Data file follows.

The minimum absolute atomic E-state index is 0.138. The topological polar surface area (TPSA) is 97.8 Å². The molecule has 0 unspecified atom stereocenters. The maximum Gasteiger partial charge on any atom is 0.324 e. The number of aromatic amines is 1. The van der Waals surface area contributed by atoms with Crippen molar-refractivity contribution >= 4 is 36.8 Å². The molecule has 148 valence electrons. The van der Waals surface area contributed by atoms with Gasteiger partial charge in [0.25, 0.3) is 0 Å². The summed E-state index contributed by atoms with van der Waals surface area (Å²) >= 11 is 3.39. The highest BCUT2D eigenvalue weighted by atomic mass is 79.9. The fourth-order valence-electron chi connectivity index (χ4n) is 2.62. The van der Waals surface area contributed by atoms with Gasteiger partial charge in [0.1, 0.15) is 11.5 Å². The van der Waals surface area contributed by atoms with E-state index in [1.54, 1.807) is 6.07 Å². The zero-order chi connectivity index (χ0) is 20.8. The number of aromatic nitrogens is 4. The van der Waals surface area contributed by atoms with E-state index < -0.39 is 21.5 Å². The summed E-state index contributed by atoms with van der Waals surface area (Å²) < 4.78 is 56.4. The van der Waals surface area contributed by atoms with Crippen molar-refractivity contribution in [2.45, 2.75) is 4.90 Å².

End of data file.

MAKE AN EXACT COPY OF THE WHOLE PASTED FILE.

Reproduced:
The minimum absolute atomic E-state index is 0.138. The topological polar surface area (TPSA) is 97.8 Å². The molecule has 0 unspecified atom stereocenters. The maximum Gasteiger partial charge on any atom is 0.324 e. The number of aromatic amines is 1. The van der Waals surface area contributed by atoms with Crippen molar-refractivity contribution >= 4 is 36.8 Å². The molecule has 148 valence electrons. The van der Waals surface area contributed by atoms with Gasteiger partial charge in [0.25, 0.3) is 0 Å². The summed E-state index contributed by atoms with van der Waals surface area (Å²) >= 11 is 3.39. The highest BCUT2D eigenvalue weighted by atomic mass is 79.9. The fourth-order valence-electron chi connectivity index (χ4n) is 2.62. The van der Waals surface area contributed by atoms with Gasteiger partial charge in [0.1, 0.15) is 11.5 Å². The van der Waals surface area contributed by atoms with E-state index in [1.54, 1.807) is 6.07 Å². The zero-order chi connectivity index (χ0) is 20.8. The number of aromatic nitrogens is 4. The van der Waals surface area contributed by atoms with E-state index < -0.39 is 21.5 Å². The summed E-state index contributed by atoms with van der Waals surface area (Å²) < 4.78 is 56.4. The van der Waals surface area contributed by atoms with Crippen molar-refractivity contribution in [2.45, 2.75) is 4.90 Å².